|Stage Manager||Lynn Romano|
|LIghting Design||Dan Lewis|
'Leading Ladies' at Pa. Playhouse is farce at its best
By Dave Howell, Special to The Morning Call
January 31, 2012
"Leading Ladies" is a contemporary play with the feel of an old-fashioned comedy. Set in York, Pa., in the 1950s, it includes con men, bad acting, mistaken identity, cross dressing and falling in love. These themes can be hilarious no matter how many times you have seen them, as author Ken Ludwig and director Gary Boyer prove in the production at Bethlehem's Pennsylvania Playhouse.
The comedy opens as Meg (Destinee Deely) and her priggish fiancé Duncan (Brian McDermott) miss out on seeing scenes from Shakespeare at the local Moose lodge. That performance proves to be a disaster, as English actors Leo Clark (Anthony Cipollo) and Jack Gable (Mark A. Saylor) play to a disinterested audience.
As the two thespians find themselves penniless on a train, they read a newspaper article about the impending death of Florence Snider, who is leaving millions to her nieces Max and Steve, who she has not seen for many years.
Leo and Jack hatch a scheme to impersonate them and collect the inheritance. Their plans are complicated by a chance meeting with Audrey (Alex DeMartino), who informs them that the names Max and Steve are short for Maxine and Stephanie. But where millions are involved, the show must go on.
So Maxine (Leo) and Stephanie (Jack) show up at the home of Florence and Meg, who is a third heir scheduled to receive a fortune. Florence (Nancy Mikkelsen) turns out to be active, despite the presence of dim-witted Doctor Myers (John Bracali). It happens that Myers' son Butch (Keith Moser) is engaged to Audrey. It also happens that Leo falls in love with Meg, and Jack falls for Audrey.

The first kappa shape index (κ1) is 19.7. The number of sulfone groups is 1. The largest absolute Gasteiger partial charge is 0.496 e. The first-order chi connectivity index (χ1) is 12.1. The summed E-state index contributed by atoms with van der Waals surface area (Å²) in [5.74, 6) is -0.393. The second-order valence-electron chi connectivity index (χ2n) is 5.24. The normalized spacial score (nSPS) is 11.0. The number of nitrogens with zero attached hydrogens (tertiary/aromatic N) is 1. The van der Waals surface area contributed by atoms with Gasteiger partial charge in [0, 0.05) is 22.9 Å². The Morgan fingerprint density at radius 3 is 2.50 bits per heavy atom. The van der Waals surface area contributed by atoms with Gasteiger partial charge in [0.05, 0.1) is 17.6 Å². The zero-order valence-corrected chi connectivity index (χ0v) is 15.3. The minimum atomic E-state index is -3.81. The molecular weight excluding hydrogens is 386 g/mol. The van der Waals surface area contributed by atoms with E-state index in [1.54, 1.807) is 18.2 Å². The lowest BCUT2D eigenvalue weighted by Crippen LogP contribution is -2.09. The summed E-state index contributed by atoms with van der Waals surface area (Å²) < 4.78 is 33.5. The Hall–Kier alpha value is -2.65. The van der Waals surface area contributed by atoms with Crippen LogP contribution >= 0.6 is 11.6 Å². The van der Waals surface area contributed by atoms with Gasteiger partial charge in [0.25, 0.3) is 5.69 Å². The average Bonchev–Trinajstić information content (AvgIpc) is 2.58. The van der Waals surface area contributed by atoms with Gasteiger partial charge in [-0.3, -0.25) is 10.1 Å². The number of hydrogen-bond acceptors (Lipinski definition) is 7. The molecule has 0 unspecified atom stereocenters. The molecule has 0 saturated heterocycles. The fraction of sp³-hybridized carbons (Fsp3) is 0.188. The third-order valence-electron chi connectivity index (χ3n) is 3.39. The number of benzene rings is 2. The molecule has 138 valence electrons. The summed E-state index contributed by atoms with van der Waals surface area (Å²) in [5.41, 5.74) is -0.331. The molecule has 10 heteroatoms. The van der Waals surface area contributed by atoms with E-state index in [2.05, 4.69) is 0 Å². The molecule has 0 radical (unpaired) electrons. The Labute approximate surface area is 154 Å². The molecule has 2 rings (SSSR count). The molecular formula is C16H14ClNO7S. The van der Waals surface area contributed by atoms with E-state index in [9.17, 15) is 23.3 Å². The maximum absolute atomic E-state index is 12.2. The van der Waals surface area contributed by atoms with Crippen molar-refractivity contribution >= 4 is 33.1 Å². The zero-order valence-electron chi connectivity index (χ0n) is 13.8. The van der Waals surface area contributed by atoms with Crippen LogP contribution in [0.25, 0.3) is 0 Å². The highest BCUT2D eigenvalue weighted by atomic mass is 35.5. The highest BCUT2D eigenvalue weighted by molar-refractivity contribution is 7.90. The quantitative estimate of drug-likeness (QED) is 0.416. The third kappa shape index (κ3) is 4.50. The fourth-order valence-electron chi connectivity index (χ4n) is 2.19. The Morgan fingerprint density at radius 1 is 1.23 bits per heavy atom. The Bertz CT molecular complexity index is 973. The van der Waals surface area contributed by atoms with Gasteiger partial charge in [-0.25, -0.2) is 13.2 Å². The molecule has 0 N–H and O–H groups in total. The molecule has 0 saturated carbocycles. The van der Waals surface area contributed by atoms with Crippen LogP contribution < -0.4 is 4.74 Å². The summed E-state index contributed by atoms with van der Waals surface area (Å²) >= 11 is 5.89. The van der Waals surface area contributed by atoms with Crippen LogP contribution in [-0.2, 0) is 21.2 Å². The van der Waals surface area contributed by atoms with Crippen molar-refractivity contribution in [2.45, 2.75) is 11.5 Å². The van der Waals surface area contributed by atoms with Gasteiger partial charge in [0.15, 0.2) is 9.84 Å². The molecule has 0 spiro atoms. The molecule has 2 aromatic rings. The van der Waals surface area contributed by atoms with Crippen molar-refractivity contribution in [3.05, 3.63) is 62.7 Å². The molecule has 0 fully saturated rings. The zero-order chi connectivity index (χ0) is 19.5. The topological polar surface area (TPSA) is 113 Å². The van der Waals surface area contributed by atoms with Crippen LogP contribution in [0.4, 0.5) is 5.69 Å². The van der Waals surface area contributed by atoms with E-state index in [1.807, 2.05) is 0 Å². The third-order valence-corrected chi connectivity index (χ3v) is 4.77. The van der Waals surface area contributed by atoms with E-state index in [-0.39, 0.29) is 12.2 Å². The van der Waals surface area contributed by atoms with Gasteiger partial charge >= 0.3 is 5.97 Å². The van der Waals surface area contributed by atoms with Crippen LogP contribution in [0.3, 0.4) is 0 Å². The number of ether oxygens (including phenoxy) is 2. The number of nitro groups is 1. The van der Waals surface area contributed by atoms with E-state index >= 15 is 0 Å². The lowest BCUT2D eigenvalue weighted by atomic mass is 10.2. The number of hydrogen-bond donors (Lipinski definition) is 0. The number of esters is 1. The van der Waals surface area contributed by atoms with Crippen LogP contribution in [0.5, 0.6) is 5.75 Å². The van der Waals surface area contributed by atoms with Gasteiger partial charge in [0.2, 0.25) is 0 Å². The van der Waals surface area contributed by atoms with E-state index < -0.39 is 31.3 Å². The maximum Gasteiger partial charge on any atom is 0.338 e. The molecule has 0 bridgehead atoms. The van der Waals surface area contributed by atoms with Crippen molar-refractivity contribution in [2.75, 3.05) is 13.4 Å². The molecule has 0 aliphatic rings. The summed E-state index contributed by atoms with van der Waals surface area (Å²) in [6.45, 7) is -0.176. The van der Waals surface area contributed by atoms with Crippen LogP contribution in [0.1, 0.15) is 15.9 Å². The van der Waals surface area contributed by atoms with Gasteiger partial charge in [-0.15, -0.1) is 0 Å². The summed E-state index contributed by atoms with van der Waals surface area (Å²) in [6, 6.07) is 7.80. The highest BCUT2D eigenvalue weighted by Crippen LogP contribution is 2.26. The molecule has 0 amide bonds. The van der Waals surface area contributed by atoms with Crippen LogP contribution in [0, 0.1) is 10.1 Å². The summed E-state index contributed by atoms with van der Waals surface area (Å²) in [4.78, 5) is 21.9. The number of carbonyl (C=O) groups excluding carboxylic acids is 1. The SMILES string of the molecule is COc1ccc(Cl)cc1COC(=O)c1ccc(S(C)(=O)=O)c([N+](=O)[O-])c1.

The more convoluted the play becomes the funnier it gets, with a few self-referential winks at the storyline. Leo and Jack also appear as themselves, involving a lot of costume changes. Maxine directs a version of "Twelfth Night" using the substandard talents of Myers, Butch, and Audrey. Duncan is elated after he receives a telegram that the real Maxine and Stephanie are coming to the house.
Strangely enough, the plot is easy to follow. It is two and a half hours long, but moves quickly with this energetic cast, which works so well as a group. They play off each other with such finesse, the characters are perfectly believable despite the mayhem they create among themselves.
"Leading Ladies" is farce at its best.
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